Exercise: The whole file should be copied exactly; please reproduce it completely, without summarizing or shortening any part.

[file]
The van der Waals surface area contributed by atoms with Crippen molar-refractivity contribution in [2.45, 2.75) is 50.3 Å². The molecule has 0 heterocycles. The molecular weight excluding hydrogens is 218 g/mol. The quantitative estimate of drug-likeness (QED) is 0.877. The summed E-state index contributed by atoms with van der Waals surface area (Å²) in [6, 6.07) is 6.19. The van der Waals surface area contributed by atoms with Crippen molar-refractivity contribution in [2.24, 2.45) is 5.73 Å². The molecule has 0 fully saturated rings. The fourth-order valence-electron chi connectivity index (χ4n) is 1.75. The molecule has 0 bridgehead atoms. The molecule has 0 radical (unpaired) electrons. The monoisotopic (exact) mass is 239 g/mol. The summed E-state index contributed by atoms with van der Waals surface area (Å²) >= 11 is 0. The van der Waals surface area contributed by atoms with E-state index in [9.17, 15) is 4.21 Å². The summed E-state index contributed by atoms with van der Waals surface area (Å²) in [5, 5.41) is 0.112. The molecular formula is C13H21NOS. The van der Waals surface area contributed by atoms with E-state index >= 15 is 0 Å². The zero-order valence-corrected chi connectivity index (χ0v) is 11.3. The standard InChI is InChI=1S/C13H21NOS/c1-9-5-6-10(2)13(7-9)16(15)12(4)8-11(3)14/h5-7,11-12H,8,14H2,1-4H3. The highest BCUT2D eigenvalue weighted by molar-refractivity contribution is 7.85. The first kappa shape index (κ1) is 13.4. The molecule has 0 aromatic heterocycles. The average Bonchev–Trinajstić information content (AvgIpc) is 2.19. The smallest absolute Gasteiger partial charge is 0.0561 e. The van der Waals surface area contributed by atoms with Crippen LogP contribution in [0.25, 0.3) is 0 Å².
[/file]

The van der Waals surface area contributed by atoms with Crippen molar-refractivity contribution in [2.45, 2.75) is 50.3 Å². The molecule has 0 heterocycles. The molecular weight excluding hydrogens is 218 g/mol. The quantitative estimate of drug-likeness (QED) is 0.877. The summed E-state index contributed by atoms with van der Waals surface area (Å²) in [6, 6.07) is 6.19. The van der Waals surface area contributed by atoms with Crippen molar-refractivity contribution in [2.24, 2.45) is 5.73 Å². The molecule has 0 fully saturated rings. The fourth-order valence-electron chi connectivity index (χ4n) is 1.75. The molecule has 0 bridgehead atoms. The molecule has 0 radical (unpaired) electrons. The monoisotopic (exact) mass is 239 g/mol. The summed E-state index contributed by atoms with van der Waals surface area (Å²) >= 11 is 0. The van der Waals surface area contributed by atoms with E-state index in [9.17, 15) is 4.21 Å². The summed E-state index contributed by atoms with van der Waals surface area (Å²) in [5, 5.41) is 0.112. The molecular formula is C13H21NOS. The van der Waals surface area contributed by atoms with E-state index >= 15 is 0 Å². The zero-order valence-corrected chi connectivity index (χ0v) is 11.3. The standard InChI is InChI=1S/C13H21NOS/c1-9-5-6-10(2)13(7-9)16(15)12(4)8-11(3)14/h5-7,11-12H,8,14H2,1-4H3. The highest BCUT2D eigenvalue weighted by molar-refractivity contribution is 7.85. The first kappa shape index (κ1) is 13.4. The molecule has 0 aromatic heterocycles. The average Bonchev–Trinajstić information content (AvgIpc) is 2.19. The smallest absolute Gasteiger partial charge is 0.0561 e. The van der Waals surface area contributed by atoms with Crippen LogP contribution in [0.25, 0.3) is 0 Å².